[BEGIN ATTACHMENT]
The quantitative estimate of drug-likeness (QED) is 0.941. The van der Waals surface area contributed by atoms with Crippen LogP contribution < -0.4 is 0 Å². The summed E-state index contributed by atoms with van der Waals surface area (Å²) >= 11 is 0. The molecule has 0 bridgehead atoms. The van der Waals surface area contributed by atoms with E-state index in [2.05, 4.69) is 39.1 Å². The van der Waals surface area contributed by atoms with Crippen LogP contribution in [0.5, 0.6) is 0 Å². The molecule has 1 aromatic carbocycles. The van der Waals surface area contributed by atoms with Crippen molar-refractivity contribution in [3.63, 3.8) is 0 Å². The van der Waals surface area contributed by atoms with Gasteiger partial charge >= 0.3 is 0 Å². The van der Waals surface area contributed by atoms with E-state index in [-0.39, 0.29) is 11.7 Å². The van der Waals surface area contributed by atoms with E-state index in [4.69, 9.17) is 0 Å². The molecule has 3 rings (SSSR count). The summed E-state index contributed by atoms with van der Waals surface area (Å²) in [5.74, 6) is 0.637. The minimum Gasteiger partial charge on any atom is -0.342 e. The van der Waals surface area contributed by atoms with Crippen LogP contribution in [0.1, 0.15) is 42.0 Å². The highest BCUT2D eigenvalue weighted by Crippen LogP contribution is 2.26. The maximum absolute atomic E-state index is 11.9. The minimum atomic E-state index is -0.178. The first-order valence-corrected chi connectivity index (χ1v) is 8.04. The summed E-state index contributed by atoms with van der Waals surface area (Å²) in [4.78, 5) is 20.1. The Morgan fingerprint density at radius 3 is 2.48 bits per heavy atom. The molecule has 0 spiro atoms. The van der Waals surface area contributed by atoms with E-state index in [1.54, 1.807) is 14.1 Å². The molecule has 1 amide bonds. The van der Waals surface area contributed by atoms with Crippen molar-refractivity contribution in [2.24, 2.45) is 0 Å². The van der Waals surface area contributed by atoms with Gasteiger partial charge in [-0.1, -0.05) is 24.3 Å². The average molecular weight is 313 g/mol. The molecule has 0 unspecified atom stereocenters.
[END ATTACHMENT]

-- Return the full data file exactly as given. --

The quantitative estimate of drug-likeness (QED) is 0.941. The van der Waals surface area contributed by atoms with Crippen LogP contribution < -0.4 is 0 Å². The summed E-state index contributed by atoms with van der Waals surface area (Å²) >= 11 is 0. The molecule has 0 bridgehead atoms. The van der Waals surface area contributed by atoms with E-state index in [2.05, 4.69) is 39.1 Å². The van der Waals surface area contributed by atoms with Crippen LogP contribution in [0.5, 0.6) is 0 Å². The molecule has 1 aromatic carbocycles. The van der Waals surface area contributed by atoms with Crippen molar-refractivity contribution in [3.63, 3.8) is 0 Å². The van der Waals surface area contributed by atoms with Gasteiger partial charge >= 0.3 is 0 Å². The van der Waals surface area contributed by atoms with E-state index in [-0.39, 0.29) is 11.7 Å². The van der Waals surface area contributed by atoms with E-state index in [4.69, 9.17) is 0 Å². The molecule has 3 rings (SSSR count). The summed E-state index contributed by atoms with van der Waals surface area (Å²) in [5.74, 6) is 0.637. The minimum Gasteiger partial charge on any atom is -0.342 e. The van der Waals surface area contributed by atoms with Crippen LogP contribution in [0.1, 0.15) is 42.0 Å². The highest BCUT2D eigenvalue weighted by Crippen LogP contribution is 2.26. The maximum absolute atomic E-state index is 11.9. The minimum atomic E-state index is -0.178. The first-order valence-corrected chi connectivity index (χ1v) is 8.04. The summed E-state index contributed by atoms with van der Waals surface area (Å²) in [4.78, 5) is 20.1. The Morgan fingerprint density at radius 3 is 2.48 bits per heavy atom. The molecule has 0 spiro atoms. The van der Waals surface area contributed by atoms with E-state index in [1.54, 1.807) is 14.1 Å². The molecule has 1 amide bonds. The van der Waals surface area contributed by atoms with Crippen molar-refractivity contribution in [2.24, 2.45) is 0 Å². The van der Waals surface area contributed by atoms with Gasteiger partial charge in [-0.1, -0.05) is 24.3 Å². The average molecular weight is 313 g/mol. The molecule has 0 unspecified atom stereocenters.